If Theo goes to Cubs, can Tito be far behind (and what about Ryno)?

BOSTON -- The Chicago Cubs have a manager, Mike Quade. He was hired to replace Lou Piniella when Piniella quit in August 2010, and after the Cubs went 24-13 over the rest of the season, GM Jim Hendry decided to make the move permanent, giving Quade a two-year deal with a club option for 2013.

But the good times didn't last. The Cubs had losing records in each of the first four months of the 2011 season, Hendry was fired in July, and there is a widely held assumption that the new Cubs GM will put his own man in the dugout.

Which, of course, leads to this question: If Theo Epstein does take the Cubs job, will he hire Terry Francona to be his manager?

According to one baseball source with close ties to Francona, Francona told staff members the day before the club announced that it was not exercising his club option that Epstein wanted him to return as manager. At the press conference announcing Francona's departure, Epstein said Francona told him he thought it was time to move on, the GM saying that he was surprised that Francona's feeling was so "extreme."

But while both Epstein and Francona spoke of the mutual regard and respect they hold for each other -- a genuine appreciation on the part of both men -- it would seem a long shot that the two will reunite in Chicago. One of the factors motivating Epstein to take the Cubs job is a desire for change, and after eight years with the same manager, there is a sense that extends to his relationship with Francona.

"Unlikely,'' said one Sox official Tuesday night with ties to both men.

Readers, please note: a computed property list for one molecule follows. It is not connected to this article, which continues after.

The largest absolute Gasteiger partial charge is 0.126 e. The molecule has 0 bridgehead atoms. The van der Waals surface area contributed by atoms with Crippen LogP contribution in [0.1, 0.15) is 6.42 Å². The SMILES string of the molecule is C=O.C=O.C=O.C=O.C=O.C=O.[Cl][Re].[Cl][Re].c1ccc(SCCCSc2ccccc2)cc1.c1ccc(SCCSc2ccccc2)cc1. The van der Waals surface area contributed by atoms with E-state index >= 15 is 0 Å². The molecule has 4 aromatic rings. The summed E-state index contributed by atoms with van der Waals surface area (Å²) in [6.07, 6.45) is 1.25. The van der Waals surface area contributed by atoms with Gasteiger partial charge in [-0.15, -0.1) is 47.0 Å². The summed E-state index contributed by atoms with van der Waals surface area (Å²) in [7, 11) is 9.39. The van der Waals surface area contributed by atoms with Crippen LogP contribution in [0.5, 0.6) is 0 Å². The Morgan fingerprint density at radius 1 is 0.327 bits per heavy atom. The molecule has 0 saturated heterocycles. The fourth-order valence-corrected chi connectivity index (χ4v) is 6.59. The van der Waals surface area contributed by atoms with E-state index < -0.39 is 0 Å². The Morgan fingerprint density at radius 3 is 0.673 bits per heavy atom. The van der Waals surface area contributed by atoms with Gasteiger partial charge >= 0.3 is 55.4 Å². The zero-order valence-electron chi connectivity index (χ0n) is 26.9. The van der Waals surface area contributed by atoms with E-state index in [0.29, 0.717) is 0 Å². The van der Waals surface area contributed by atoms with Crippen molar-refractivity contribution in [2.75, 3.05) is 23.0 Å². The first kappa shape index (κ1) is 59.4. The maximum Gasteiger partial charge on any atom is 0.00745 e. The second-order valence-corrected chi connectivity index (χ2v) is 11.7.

A name that would have great popular appeal in Chicago is that of Ryne Sandberg, the Hall of Fame Cubs second baseman who had been managing in the minor leagues for the Cubs but left when he was passed over for Quade. Epstein thought enough of Sandberg to offer him the job at Triple-A Pawtucket, which would have made him a logical candidate to eventually succeed Francona. Sandberg instead elected to manage in the Phillies' system, guiding the Lehigh Valley Iron Pigs to a championship.

ESPNChicago's Bruce Levine said Tuesday night that according to his source, Sandberg's name did not come up in conversations Cubs officials had with Epstein regarding a new manager. But an executive with another club said Tuesday that based on his conversations with Cubs officials, Sandberg's name is back in play.

Francona received wide praise for his work as a fill-in analyst for Fox during the first two games of the ALCS, but told reporters afterward he had little interest in going into the broadcast booth on a regular basis. But other than the possibility of the Cubs' job, there aren't any managing opportunities currently available with the White Sox hiring Robin Ventura last week.

So while the Cubs' scenario for Francona can't be ruled out entirely, it appears both he and Epstein are prepared to turn the page.